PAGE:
ral competence involves the capacity of the public administrator to work for the government with demonstrated expertise and with precise intent principles unlike party or private loyalties and compulsions (Kennedy & Schultz, 2010). Neutral competence contributes positively towards democratic consolidation where novel democracies emerge and become established in ways that demonstrate no possibility of demanding political compliance unless with exterior forces. This way, the value of government performance is recognizable given the isolation of politics from administration, hence resulting in policies that endorse a well-served society. Neutrality in public administration in open fora permits participation by interested parties, including various stakeholders who then point out social values to be addressed facilitating formation of effective policies.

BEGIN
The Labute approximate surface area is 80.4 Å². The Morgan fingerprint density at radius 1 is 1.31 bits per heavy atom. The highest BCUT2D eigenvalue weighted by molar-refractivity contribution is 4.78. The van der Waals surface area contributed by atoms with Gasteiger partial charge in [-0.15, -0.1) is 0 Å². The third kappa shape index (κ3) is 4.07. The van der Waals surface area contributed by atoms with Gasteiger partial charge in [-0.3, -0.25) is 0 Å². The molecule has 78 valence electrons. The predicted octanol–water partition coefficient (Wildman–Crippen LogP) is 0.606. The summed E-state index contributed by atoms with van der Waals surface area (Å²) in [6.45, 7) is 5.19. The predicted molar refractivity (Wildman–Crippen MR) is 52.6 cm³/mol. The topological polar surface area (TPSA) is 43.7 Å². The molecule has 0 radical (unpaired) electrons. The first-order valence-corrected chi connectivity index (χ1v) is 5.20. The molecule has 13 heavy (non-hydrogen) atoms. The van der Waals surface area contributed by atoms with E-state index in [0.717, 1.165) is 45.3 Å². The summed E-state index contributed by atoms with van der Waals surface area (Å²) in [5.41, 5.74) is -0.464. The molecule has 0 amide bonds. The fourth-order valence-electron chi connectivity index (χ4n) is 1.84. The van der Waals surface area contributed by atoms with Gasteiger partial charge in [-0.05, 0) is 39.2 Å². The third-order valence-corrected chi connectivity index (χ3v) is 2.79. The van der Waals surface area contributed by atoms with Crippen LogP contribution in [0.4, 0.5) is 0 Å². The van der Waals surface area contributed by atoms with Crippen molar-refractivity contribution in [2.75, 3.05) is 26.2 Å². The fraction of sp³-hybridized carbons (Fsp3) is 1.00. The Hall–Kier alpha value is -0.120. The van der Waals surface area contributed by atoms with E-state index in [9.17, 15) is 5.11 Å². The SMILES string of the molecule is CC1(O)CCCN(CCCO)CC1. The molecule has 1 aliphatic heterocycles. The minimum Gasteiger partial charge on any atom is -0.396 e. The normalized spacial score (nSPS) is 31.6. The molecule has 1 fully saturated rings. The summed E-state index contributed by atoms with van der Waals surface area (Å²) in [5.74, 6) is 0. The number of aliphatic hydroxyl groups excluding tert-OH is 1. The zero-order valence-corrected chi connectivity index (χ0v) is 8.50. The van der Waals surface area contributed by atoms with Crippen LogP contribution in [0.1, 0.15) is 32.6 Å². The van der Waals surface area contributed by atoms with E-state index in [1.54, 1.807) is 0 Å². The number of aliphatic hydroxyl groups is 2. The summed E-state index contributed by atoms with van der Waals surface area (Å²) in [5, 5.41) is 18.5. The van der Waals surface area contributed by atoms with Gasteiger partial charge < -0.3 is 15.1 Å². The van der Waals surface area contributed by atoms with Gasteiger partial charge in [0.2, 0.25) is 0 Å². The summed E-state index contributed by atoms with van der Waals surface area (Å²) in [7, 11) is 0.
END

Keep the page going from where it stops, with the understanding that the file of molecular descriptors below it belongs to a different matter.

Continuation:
Public administration dichotomy defines the contributions of administrators in policymaking and involves topologies that distinguish public administrators as trustees, interpreters, and delegates (Zhang, Lee, & Yang, 2012). Delegate administrators do not try to influence elected bodies to alter their policy focus and do not take any action until they are issued with policy guidance by the voted body. Additionally, delegates only offer policy recommendations when forced by serious issues. Conversely, trustee administrators advocate for novel policy focus of public interest, have strong and firm stance on the policy issues, and do not support council’s expressed desires. Interpreter trustees are neither trustees nor delegate administrators since they believe in their capacity to identify political failures, but only endorse what is acceptable to the ruling body.
Anarchical and hierarchical organizations are prone to fragmentation resulting functionality incapacitation (Kennedy & Schultz, 2011). The key principle of bureaucracy facilitates functional specification and differentiation of tasks and competencies